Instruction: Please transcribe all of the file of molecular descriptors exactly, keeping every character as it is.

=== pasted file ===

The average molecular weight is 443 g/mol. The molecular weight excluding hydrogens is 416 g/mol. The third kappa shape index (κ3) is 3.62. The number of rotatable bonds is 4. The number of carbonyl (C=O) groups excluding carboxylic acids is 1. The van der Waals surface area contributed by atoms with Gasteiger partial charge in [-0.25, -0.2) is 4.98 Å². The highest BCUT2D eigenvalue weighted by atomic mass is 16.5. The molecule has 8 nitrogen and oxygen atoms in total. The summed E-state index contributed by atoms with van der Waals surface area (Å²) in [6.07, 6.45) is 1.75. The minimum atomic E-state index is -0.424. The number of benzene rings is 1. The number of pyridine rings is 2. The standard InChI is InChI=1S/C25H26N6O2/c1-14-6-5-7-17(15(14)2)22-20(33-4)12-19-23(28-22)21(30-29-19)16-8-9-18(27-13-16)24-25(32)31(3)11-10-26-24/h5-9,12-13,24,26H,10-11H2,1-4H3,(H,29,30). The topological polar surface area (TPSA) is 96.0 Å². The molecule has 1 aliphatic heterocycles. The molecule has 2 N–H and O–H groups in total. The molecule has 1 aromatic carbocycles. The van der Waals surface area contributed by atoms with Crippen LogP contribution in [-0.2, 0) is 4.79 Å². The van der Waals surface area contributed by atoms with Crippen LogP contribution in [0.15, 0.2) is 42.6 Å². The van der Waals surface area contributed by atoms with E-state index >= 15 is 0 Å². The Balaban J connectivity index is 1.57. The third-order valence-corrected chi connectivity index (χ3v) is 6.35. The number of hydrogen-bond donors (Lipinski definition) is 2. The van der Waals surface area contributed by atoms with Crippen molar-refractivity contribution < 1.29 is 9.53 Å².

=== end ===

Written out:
The average molecular weight is 443 g/mol. The molecular weight excluding hydrogens is 416 g/mol. The third kappa shape index (κ3) is 3.62. The number of rotatable bonds is 4. The number of carbonyl (C=O) groups excluding carboxylic acids is 1. The van der Waals surface area contributed by atoms with Gasteiger partial charge in [-0.25, -0.2) is 4.98 Å². The highest BCUT2D eigenvalue weighted by atomic mass is 16.5. The molecule has 8 nitrogen and oxygen atoms in total. The summed E-state index contributed by atoms with van der Waals surface area (Å²) in [6.07, 6.45) is 1.75. The minimum atomic E-state index is -0.424. The number of benzene rings is 1. The number of pyridine rings is 2. The standard InChI is InChI=1S/C25H26N6O2/c1-14-6-5-7-17(15(14)2)22-20(33-4)12-19-23(28-22)21(30-29-19)16-8-9-18(27-13-16)24-25(32)31(3)11-10-26-24/h5-9,12-13,24,26H,10-11H2,1-4H3,(H,29,30). The topological polar surface area (TPSA) is 96.0 Å². The molecule has 1 aliphatic heterocycles. The molecule has 2 N–H and O–H groups in total. The molecule has 1 aromatic carbocycles. The van der Waals surface area contributed by atoms with Crippen LogP contribution in [-0.2, 0) is 4.79 Å². The van der Waals surface area contributed by atoms with Crippen LogP contribution in [0.15, 0.2) is 42.6 Å². The van der Waals surface area contributed by atoms with E-state index >= 15 is 0 Å². The Balaban J connectivity index is 1.57. The third-order valence-corrected chi connectivity index (χ3v) is 6.35. The number of hydrogen-bond donors (Lipinski definition) is 2. The van der Waals surface area contributed by atoms with Crippen molar-refractivity contribution < 1.29 is 9.53 Å².